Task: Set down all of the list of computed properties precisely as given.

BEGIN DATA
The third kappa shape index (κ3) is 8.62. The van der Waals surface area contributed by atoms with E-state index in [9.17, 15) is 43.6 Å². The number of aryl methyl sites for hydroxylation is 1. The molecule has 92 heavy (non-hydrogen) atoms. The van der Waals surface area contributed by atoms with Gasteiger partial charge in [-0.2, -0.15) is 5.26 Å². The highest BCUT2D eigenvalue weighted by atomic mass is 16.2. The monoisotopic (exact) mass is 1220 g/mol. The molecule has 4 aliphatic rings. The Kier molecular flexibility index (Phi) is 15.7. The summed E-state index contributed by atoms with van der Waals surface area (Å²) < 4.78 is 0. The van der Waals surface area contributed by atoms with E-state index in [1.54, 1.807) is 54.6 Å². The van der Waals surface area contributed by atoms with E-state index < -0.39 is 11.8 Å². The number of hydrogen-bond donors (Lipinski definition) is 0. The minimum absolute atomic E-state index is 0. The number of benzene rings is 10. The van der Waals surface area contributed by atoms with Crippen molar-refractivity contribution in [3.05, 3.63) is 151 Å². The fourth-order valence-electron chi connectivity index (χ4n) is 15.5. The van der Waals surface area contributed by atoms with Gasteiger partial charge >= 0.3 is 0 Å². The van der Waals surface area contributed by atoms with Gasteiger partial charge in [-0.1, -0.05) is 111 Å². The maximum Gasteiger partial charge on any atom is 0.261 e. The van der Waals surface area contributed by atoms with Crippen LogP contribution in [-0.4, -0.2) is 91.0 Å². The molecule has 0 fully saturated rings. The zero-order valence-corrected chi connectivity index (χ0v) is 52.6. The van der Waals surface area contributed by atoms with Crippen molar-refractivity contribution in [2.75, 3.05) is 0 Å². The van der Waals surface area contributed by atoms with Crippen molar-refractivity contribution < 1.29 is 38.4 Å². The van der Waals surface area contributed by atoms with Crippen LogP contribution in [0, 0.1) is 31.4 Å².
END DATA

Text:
The third kappa shape index (κ3) is 8.62. The van der Waals surface area contributed by atoms with E-state index in [9.17, 15) is 43.6 Å². The number of aryl methyl sites for hydroxylation is 1. The molecule has 92 heavy (non-hydrogen) atoms. The van der Waals surface area contributed by atoms with Gasteiger partial charge in [-0.2, -0.15) is 5.26 Å². The highest BCUT2D eigenvalue weighted by atomic mass is 16.2. The monoisotopic (exact) mass is 1220 g/mol. The molecule has 4 aliphatic rings. The Kier molecular flexibility index (Phi) is 15.7. The summed E-state index contributed by atoms with van der Waals surface area (Å²) < 4.78 is 0. The van der Waals surface area contributed by atoms with E-state index in [1.54, 1.807) is 54.6 Å². The van der Waals surface area contributed by atoms with E-state index < -0.39 is 11.8 Å². The number of hydrogen-bond donors (Lipinski definition) is 0. The minimum absolute atomic E-state index is 0. The number of benzene rings is 10. The van der Waals surface area contributed by atoms with Crippen molar-refractivity contribution in [3.05, 3.63) is 151 Å². The fourth-order valence-electron chi connectivity index (χ4n) is 15.5. The van der Waals surface area contributed by atoms with Gasteiger partial charge >= 0.3 is 0 Å². The van der Waals surface area contributed by atoms with Gasteiger partial charge in [-0.1, -0.05) is 111 Å². The maximum Gasteiger partial charge on any atom is 0.261 e. The van der Waals surface area contributed by atoms with Crippen LogP contribution in [-0.4, -0.2) is 91.0 Å². The molecule has 0 fully saturated rings. The zero-order valence-corrected chi connectivity index (χ0v) is 52.6. The van der Waals surface area contributed by atoms with Crippen molar-refractivity contribution in [2.75, 3.05) is 0 Å². The van der Waals surface area contributed by atoms with Crippen molar-refractivity contribution < 1.29 is 38.4 Å². The van der Waals surface area contributed by atoms with Crippen LogP contribution in [0, 0.1) is 31.4 Å².